Budgeting & Financing Change
Budgeting and financing is an integral part of process change but deserves a space on its own especially in large public organisations with stakeholders and shareholders to answer for. Inherent in any agile delivery is a shorter decision making cycle coupled with shorter release cycles so the over response to the market is shorter. Traditional funding and budgeting model is anything but short as it calls for scrutiny in investments and upfront accountability to ensure the money spent will deliver the said outcome. To move away from upfront promise to outcome driven accountability, the budgeting and financing process will have to be continuous and more frequent, as many as the release cycles intended.
To respond to agile delivery, the engineering practice will have to change. Shorter delivery cycles requires teams to work at a sustainable pace but consistent. To ensure quality development that can be released “any time”, test driven development practices, test automation, code quality will have to meet those standards among others. In a longer release cycle, teams can handle a sudden surge of activities near release date where late nights ensued and adrenaline pumps high. With regular but shorter release cycles, the quality will have to ensure releases are smooth and each release doesn’t become a mayhem but just a regular exercise.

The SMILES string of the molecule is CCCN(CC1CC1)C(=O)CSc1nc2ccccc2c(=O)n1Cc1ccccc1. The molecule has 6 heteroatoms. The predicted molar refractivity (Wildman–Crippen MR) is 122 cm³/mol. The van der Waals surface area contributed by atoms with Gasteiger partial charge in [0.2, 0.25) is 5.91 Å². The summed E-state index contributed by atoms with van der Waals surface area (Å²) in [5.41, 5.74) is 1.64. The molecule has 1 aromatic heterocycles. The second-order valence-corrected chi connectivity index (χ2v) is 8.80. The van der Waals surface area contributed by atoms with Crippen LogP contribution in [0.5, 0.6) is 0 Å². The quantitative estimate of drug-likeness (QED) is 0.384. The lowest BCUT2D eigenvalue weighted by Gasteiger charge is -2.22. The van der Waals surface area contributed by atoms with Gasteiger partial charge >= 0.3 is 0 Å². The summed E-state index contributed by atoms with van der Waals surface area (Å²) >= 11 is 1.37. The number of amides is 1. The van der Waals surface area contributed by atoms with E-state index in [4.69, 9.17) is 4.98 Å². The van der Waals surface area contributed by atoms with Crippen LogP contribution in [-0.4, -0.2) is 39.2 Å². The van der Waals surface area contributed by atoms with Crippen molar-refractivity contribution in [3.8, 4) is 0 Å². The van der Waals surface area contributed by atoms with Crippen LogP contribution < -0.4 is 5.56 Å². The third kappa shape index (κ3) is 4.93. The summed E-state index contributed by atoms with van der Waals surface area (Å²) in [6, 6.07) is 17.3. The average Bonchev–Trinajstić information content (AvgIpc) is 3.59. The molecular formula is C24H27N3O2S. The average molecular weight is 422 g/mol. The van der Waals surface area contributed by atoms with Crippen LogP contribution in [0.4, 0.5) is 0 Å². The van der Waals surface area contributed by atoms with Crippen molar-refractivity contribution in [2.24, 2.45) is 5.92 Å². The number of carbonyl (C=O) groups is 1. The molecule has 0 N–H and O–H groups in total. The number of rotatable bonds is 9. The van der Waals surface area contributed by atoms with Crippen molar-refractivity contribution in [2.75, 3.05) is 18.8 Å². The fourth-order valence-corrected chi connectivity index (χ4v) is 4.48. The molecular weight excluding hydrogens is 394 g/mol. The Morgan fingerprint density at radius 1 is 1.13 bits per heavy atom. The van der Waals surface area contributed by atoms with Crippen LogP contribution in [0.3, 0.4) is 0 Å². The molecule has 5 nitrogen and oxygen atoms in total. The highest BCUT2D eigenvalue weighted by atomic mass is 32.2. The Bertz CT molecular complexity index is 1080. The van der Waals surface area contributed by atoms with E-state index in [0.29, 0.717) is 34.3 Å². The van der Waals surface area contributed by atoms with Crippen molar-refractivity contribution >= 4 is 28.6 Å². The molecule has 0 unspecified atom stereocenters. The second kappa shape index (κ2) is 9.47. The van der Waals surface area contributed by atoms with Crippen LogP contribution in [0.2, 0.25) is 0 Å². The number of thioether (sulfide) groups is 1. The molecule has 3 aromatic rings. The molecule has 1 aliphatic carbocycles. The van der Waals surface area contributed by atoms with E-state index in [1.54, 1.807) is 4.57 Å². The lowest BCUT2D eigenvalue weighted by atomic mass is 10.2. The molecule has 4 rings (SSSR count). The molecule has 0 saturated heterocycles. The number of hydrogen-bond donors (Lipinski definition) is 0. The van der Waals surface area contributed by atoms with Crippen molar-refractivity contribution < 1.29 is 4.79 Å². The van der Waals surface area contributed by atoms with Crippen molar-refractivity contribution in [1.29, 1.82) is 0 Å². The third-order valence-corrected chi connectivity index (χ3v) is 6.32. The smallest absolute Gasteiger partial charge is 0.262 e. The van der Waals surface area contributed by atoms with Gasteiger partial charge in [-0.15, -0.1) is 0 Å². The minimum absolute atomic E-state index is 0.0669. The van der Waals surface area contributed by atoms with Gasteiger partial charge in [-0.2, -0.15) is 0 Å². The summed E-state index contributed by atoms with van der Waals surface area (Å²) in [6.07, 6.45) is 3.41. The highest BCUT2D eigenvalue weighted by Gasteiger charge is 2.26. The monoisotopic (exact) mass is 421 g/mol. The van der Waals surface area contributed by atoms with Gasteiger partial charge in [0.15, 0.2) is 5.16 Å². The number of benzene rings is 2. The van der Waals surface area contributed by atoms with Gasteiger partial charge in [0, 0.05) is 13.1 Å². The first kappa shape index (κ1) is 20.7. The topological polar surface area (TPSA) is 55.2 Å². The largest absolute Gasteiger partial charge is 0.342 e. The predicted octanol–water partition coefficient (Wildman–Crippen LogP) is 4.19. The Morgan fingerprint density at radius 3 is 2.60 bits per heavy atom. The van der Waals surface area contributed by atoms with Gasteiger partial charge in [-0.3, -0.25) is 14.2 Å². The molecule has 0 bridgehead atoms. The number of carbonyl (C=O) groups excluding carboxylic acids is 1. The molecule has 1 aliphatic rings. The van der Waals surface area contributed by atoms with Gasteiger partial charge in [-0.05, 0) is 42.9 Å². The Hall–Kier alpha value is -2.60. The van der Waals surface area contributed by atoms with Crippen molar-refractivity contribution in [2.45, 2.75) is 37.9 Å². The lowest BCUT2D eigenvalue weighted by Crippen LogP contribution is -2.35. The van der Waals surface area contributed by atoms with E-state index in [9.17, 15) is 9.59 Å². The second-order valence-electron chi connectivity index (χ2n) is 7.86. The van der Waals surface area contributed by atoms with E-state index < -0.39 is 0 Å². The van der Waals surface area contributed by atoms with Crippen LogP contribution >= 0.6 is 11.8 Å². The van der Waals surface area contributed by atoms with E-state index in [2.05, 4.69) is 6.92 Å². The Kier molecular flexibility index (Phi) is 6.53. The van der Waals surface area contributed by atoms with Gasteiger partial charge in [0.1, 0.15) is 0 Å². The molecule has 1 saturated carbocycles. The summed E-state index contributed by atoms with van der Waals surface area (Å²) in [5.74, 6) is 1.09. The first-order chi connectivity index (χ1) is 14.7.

There is almost always a need to change infrastructure to support agility. This can mean creating possibilities of automation to support the releases, newer technologies and transition to these technologies. It can mean cloud, different supporting systems and many more. (And this is where I am lost.)
So you see, I can’t do it all. I am your organisation design change and process change person. And I wished I had a design thinking person, a devops person, an XP person and a beyond budgeting person to come together and form a SWAT team.